Date of Degree
Diaspora, Ethnomusicology, Ireland, Musical Community, Nationalism, Traditional Music
This dissertation examines Comhaltas Ceoltóirí Éireann (The Irish Musicians' Association) and its role in the politics of Irish traditional music communities. A revivalist organization founded in 1951, Comhaltas today is an educational and activist organization whose mission includes the preservation and promotion of Irish traditional music. Its numerous programs--from local music classes to a national festival drawing thousands of participants--intersect at some point with the musical lives of nearly every Irish traditional musician. Because of this widespread activity, Comhaltas interacts, often contentiously, with many of the different musical communities through which Irish traditional musicians define themselves both publically and privately. These include local communities defined by parish, family, or geography; a national and/or nationalist "Irish music community"; and international communities enabled by diaspora, technology, and travel.
Through methodologies including archival research, participant observation, and ethnographic interviews, this dissertation argues that an understanding of Comhaltas' activities can inform current ethnomusicological understandings of the concept of "musical community." Based on existing literature and my own research, I have chosen to define musical community as the musical performance of collective selfhood. My definition is based on three main themes that appear frequently in research on musical community, including my own: plurality and multiplicity, individuality and collectivity, and process and change. These themes highlight the nuanced ways that musicians "perform themselves into" (or out of) various collectivities over time, often contradicting public extremes of discourse associated with these communities. Chapters cover Comhaltas' role in Irish cultural policy debates and defining a national(ist) traditional music community, the Comhaltas branch and the role of place/geography in local musical communities, Comhaltas' impact on the teaching and transmission of traditional music and community, Comhaltas in the United States, and the clash of performance and community at Comhaltas' annual All-Ireland music festival. In each of these areas, the intensely public and activist nature of Comhaltas' mission makes questions of identity and cultural politics explicit, challenging musicians and others to define and reevaluate their relationships, statements, and performances. This tension, in turn, demands an understanding of musical community acknowledging that it is flexible, porous, and evolving.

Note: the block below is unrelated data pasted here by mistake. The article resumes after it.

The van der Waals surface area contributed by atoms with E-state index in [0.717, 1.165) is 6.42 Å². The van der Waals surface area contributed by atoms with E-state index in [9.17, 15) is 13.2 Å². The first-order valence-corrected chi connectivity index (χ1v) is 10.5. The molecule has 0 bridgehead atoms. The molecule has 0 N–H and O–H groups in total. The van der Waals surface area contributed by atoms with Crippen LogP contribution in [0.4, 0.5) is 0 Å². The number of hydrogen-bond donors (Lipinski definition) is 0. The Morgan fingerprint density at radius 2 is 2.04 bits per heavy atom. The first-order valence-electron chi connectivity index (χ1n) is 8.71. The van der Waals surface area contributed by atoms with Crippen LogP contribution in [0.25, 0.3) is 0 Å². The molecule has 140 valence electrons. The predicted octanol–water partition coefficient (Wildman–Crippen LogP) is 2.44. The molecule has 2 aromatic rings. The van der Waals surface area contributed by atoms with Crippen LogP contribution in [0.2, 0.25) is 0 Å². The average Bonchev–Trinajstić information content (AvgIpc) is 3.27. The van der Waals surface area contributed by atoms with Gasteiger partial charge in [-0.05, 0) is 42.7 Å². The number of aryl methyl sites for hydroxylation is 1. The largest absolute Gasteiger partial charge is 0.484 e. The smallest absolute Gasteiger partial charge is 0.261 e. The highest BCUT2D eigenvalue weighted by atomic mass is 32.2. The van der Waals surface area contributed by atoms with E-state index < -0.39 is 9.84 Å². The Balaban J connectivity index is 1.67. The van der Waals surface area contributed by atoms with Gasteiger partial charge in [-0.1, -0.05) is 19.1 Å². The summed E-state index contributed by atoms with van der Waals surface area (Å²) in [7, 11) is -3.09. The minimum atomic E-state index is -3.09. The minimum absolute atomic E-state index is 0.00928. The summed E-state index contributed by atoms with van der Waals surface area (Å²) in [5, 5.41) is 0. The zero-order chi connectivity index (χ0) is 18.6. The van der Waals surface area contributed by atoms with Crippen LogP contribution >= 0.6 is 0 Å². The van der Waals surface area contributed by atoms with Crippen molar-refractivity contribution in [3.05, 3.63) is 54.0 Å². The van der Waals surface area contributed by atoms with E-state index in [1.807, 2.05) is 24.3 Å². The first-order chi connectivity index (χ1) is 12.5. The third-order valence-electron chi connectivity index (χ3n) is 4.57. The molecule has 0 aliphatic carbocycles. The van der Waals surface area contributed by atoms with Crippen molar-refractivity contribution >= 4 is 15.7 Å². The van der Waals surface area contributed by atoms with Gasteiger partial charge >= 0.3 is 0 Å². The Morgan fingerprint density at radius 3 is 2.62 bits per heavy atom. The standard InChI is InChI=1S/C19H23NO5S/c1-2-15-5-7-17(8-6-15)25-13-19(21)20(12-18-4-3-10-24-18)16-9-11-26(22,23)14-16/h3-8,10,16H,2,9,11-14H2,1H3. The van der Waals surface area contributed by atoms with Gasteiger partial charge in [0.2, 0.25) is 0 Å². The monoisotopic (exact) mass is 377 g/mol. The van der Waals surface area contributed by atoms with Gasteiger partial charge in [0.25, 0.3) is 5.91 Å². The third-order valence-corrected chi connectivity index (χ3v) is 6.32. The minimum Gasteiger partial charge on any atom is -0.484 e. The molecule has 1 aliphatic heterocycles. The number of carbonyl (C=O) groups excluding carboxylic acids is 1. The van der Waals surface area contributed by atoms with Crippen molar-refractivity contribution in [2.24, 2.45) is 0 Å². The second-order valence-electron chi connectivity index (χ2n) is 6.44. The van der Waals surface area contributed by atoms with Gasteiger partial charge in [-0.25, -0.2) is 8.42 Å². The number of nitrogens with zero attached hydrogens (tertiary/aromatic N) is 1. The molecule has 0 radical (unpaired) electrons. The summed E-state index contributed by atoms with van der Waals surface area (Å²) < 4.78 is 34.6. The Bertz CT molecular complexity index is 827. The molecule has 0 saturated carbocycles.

Stoebel, Lauren Weintraub, "Comhaltas Ceoltóirí Éireann (The Irish Musicians' Association) and the Politics of Musical Community in Irish Traditional Music" (2015). CUNY Academic Works.